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This Week in Nature: Jul 23, 2015

In Nature this week, a team of Spanish researchers publishes data suggesting that one type of blood cancer, chronic lymphocytic leukemia, makes alterations to the non-coding regions of patients' genomes that influence disease outcomes. The scientists studied samples from more than 500 patients and discovered around 60 genetic mutations that occurred in multiple samples. They also found a number of recurrent mutations in non-coding genomic regions, including one that was associated with more aggressive disease.

Also in Nature, a group led by Harvard Medical School reports the results of a study indicating that some Amazonian Native Americans descended from a founding population related to indigenous Australasians. By analyzing genome-wide data from 30 Native American populations in Central and South America, as well as 197 non-American populations globally, the investigators found that native populations from Amazonia derive a small part of their ancestry from a population most closely related to indigenous Australians, New Guineans, and Andaman Islanders than to present-day Eurasians or Native Americans. They also note that other present-day native populations from North and Central America appear to lack this genetic profile. GenomeWeb has more on this and a related Science study, here.

And in Nature Genetics, researchers from the University of Cambridge describe the use of whole-genome sequencing to uncover new details about Barrett's esophagus and a cancer, called esophageal adenocarcinoma that it often develops into. By analyzing 23 paired samples from both conditions, as well as one in-depth Barrett’s esophagus case study sampled over time and space, they discovered certain genetic aberrations that may contribute to the progression from one disease to the other. GenomeWeb also covers this and related work here.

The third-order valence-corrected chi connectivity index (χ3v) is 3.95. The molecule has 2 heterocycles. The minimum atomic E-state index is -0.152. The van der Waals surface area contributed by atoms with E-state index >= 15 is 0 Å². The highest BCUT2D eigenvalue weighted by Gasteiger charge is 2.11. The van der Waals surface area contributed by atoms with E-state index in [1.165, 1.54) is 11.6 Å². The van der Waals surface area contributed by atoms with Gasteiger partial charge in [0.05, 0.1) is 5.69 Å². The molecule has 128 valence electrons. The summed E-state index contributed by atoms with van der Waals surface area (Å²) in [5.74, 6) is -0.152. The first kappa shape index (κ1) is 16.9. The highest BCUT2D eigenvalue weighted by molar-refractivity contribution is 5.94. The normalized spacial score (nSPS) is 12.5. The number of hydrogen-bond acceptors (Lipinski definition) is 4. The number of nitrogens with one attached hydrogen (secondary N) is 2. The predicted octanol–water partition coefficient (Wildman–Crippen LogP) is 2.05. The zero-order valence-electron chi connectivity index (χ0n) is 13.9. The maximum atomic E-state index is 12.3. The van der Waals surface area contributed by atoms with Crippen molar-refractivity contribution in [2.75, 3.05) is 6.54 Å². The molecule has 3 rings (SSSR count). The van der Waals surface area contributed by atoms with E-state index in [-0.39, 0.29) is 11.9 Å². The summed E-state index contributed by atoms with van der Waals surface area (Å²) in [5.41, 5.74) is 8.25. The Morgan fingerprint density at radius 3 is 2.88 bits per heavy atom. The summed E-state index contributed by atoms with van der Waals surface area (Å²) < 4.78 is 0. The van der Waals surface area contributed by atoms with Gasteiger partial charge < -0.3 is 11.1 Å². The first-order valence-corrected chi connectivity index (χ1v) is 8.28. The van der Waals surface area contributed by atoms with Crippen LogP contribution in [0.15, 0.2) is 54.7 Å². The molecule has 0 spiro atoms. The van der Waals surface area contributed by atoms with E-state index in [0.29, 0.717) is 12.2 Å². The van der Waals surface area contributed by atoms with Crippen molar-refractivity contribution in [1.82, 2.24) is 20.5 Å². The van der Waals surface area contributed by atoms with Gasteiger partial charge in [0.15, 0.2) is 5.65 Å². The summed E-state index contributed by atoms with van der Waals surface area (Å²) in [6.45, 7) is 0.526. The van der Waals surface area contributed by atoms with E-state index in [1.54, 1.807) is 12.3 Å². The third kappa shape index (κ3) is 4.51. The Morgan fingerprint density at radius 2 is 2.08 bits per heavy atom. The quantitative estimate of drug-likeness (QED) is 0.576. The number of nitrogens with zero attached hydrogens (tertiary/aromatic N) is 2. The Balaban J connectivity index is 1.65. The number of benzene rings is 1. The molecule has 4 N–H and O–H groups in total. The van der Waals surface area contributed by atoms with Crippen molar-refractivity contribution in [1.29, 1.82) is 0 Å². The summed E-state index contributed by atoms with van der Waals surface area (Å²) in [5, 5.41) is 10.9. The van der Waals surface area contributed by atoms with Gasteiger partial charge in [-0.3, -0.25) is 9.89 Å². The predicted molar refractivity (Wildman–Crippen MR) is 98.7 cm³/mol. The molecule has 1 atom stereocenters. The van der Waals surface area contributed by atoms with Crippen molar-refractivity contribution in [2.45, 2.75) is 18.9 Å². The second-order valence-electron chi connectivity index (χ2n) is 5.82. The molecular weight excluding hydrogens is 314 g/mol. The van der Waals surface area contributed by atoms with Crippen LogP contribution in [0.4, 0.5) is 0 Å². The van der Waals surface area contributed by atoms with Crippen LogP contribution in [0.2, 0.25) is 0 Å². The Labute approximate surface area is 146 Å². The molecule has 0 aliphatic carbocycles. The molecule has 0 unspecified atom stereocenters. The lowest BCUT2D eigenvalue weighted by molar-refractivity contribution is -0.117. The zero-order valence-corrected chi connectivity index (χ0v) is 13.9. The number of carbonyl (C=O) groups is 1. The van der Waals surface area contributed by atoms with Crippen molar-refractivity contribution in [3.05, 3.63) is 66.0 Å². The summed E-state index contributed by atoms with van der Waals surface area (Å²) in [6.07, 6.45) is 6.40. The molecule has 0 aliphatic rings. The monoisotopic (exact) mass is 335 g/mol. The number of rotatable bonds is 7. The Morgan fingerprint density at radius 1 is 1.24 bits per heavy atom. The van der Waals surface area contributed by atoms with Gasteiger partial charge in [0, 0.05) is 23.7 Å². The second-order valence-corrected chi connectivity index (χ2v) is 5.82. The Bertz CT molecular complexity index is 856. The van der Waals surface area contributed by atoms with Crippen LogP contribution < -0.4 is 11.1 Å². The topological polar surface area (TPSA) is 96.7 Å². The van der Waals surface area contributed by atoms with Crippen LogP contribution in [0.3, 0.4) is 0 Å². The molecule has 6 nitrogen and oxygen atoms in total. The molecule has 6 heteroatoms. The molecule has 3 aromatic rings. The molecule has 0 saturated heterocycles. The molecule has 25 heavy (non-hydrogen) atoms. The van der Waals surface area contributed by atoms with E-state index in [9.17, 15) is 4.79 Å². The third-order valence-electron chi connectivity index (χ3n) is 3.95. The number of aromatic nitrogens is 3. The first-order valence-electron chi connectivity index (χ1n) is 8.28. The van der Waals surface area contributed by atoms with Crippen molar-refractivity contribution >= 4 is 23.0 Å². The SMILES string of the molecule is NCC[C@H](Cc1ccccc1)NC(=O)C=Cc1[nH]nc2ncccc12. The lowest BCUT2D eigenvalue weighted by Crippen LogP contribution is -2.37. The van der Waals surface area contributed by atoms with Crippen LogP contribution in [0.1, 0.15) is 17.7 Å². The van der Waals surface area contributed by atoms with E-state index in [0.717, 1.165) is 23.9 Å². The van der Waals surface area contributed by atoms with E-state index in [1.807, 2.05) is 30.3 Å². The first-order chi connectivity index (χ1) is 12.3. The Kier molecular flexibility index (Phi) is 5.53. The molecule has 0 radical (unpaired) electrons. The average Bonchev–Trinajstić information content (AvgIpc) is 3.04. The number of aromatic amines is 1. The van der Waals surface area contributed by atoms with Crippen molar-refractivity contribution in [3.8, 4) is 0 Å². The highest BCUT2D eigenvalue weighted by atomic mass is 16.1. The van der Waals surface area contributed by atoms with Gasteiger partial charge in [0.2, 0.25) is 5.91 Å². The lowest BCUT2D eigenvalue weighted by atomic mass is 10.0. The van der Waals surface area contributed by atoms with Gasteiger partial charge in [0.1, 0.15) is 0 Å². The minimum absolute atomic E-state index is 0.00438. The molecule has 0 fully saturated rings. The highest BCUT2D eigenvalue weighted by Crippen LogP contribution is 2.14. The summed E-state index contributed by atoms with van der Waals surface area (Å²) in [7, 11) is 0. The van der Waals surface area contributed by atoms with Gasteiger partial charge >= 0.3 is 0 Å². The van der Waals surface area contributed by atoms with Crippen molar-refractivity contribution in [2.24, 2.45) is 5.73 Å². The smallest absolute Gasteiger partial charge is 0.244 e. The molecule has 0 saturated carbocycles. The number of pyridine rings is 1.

The Scan

Machine Learning Helps ID Molecular Mechanisms of Pancreatic Islet Beta Cell Subtypes in Type 2 Diabetes

The approach helps overcome limitations of previous studies that had investigated the molecular mechanisms of pancreatic islet beta cells, the authors write in their Nature Genetics paper.

Culture-Based Methods, Shotgun Sequencing Reveal Transmission of Bifidobacterium Strains From Mothers to Infants

In a Nature Communications study, culture-based approaches along with shotgun sequencing give a better picture of the microbial strains transmitted from mothers to infants.

Microbial Communities Can Help Trees Adapt to Changing Climates

Tree seedlings that were inoculated with microbes from dry, warm, or cold sites could better survive drought, heat, and cold stress, according to a study in Science.

A Combination of Genetics and Environment Causes Cleft Lip

In a study published in Nature Communications, researchers investigate what combination of genetic and environmental factors come into play to cause cleft lip/palate.